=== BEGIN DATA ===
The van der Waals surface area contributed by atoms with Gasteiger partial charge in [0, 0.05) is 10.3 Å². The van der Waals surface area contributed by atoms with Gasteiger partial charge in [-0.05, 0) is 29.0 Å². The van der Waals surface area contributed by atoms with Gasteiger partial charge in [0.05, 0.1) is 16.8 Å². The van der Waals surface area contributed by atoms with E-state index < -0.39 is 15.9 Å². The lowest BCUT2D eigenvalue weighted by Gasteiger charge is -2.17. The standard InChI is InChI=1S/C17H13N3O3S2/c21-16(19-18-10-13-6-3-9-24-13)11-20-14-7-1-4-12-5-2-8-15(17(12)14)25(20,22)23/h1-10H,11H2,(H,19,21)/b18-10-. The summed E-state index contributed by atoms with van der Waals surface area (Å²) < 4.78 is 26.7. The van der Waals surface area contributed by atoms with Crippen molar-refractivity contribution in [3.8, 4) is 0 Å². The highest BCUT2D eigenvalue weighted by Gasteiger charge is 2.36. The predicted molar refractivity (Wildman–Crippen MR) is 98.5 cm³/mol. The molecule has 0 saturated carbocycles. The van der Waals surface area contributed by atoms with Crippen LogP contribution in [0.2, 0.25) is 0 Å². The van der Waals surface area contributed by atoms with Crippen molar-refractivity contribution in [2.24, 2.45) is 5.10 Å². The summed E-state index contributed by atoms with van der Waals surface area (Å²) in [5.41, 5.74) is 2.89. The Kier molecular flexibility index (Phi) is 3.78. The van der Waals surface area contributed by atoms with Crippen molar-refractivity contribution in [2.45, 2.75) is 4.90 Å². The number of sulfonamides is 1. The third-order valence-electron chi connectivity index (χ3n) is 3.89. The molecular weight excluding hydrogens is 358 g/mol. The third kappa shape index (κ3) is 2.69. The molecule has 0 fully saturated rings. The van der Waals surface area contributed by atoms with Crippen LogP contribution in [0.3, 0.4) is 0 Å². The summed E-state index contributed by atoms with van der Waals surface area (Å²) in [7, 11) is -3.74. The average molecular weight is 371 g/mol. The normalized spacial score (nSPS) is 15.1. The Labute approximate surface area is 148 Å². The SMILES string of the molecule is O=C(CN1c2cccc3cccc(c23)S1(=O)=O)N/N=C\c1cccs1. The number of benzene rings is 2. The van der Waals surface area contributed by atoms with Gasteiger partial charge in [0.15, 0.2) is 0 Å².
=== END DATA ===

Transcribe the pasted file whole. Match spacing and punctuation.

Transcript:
The van der Waals surface area contributed by atoms with Gasteiger partial charge in [0, 0.05) is 10.3 Å². The van der Waals surface area contributed by atoms with Gasteiger partial charge in [-0.05, 0) is 29.0 Å². The van der Waals surface area contributed by atoms with Gasteiger partial charge in [0.05, 0.1) is 16.8 Å². The van der Waals surface area contributed by atoms with E-state index < -0.39 is 15.9 Å². The lowest BCUT2D eigenvalue weighted by Gasteiger charge is -2.17. The standard InChI is InChI=1S/C17H13N3O3S2/c21-16(19-18-10-13-6-3-9-24-13)11-20-14-7-1-4-12-5-2-8-15(17(12)14)25(20,22)23/h1-10H,11H2,(H,19,21)/b18-10-. The summed E-state index contributed by atoms with van der Waals surface area (Å²) < 4.78 is 26.7. The van der Waals surface area contributed by atoms with Crippen molar-refractivity contribution in [3.8, 4) is 0 Å². The highest BCUT2D eigenvalue weighted by Gasteiger charge is 2.36. The predicted molar refractivity (Wildman–Crippen MR) is 98.5 cm³/mol. The molecule has 0 saturated carbocycles. The van der Waals surface area contributed by atoms with Crippen LogP contribution in [0.2, 0.25) is 0 Å². The van der Waals surface area contributed by atoms with Crippen molar-refractivity contribution in [2.24, 2.45) is 5.10 Å². The summed E-state index contributed by atoms with van der Waals surface area (Å²) in [5.41, 5.74) is 2.89. The Kier molecular flexibility index (Phi) is 3.78. The van der Waals surface area contributed by atoms with Crippen molar-refractivity contribution in [2.45, 2.75) is 4.90 Å². The number of sulfonamides is 1. The third-order valence-electron chi connectivity index (χ3n) is 3.89. The molecular weight excluding hydrogens is 358 g/mol. The third kappa shape index (κ3) is 2.69. The molecule has 0 fully saturated rings. The van der Waals surface area contributed by atoms with Crippen LogP contribution in [0.3, 0.4) is 0 Å². The summed E-state index contributed by atoms with van der Waals surface area (Å²) in [7, 11) is -3.74. The average molecular weight is 371 g/mol. The normalized spacial score (nSPS) is 15.1. The Labute approximate surface area is 148 Å². The SMILES string of the molecule is O=C(CN1c2cccc3cccc(c23)S1(=O)=O)N/N=C\c1cccs1. The number of benzene rings is 2. The van der Waals surface area contributed by atoms with Gasteiger partial charge in [0.15, 0.2) is 0 Å².